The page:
Dan: I started on piano. I was "self-taught" or learned by ear. I also played some guitar, dulcimer, harmonica, recorder, mandolin, ukulele, and other odd instruments. In 1978 I was playing piano in a country band in my home town of Lincoln, NE. We got booked in a bunch of bars that didn't have pianos. I was complaining to a friend that I wouldn't be able to do the gigs. She said she had an instrument with piano-shaped keys in her attic that her uncle used to play. I brought it to the band's next rehearsal and the leader, who had just returned from a trip to Texas and Louisiana, said if I was going to play accordion we had to learn some Cajun, Zydeco and Tex-Mex tunes. It got quite a reaction from the hippies and cowboys that hung out in the Nebraska clubs back then. By 1987 I was living in the Twin Cities, playing only accordion.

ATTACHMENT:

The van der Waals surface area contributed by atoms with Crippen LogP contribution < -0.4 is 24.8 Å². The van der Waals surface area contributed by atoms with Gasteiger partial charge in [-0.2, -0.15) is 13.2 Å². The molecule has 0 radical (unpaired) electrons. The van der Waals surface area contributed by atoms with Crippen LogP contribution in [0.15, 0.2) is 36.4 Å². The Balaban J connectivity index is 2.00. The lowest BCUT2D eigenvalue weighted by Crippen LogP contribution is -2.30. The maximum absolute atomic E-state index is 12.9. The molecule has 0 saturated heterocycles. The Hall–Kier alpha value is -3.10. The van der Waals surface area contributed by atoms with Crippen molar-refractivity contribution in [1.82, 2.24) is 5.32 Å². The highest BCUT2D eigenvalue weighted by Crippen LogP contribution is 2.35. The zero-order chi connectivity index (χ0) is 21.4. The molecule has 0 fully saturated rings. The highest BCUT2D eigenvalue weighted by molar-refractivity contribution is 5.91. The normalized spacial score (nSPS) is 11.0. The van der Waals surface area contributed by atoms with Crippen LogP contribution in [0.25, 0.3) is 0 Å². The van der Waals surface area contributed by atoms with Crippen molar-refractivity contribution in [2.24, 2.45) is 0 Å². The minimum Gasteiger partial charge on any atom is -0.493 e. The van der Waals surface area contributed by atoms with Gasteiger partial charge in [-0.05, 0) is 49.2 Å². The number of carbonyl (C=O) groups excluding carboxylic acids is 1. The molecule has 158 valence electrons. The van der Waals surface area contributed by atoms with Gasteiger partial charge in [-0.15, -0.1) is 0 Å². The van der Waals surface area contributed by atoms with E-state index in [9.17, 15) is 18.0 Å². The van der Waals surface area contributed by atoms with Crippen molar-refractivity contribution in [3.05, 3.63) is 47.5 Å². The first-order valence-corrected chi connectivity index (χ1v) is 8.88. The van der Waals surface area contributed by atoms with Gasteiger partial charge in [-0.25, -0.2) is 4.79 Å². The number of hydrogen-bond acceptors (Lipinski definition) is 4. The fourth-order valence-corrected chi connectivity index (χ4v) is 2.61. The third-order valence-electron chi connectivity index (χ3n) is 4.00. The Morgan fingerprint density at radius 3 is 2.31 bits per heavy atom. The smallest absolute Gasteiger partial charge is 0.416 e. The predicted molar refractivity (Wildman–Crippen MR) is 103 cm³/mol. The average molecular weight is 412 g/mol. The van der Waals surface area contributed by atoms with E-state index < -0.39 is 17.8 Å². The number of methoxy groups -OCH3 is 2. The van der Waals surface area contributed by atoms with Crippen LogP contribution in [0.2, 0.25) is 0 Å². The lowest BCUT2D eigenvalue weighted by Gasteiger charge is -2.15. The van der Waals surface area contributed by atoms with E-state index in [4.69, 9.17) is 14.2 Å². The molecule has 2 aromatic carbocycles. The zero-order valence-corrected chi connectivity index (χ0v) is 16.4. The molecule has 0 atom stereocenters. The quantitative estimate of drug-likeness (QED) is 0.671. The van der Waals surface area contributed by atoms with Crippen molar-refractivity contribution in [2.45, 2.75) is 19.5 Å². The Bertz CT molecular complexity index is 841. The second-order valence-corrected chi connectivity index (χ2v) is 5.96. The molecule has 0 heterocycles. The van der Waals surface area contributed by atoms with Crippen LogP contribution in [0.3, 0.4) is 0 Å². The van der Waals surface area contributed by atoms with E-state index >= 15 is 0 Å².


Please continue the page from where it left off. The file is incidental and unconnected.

Photo of Dan Newton from his Web site.

Friday, February 8, 2008

Chris Potter's Underground rocks the Dakota: Concert review

When: 2/7/08 
Where: The Dakota
Who: Chris Potter (tenor saxophone, bass clarinet), Adam Rogers (guitar), Craig Taborn (Fender Rhodes), Nate Smith (drums)

One night, two sets. We stay for both because local appearances by Underground are rare; the last time they played the Dakota was February 2006. The first set is open curtain and both sets are packed, the second with more twentysomethings than I’ve seen at the Dakota in a long time. I hear talk that a bus came in from Eau Claire, Wisconsin.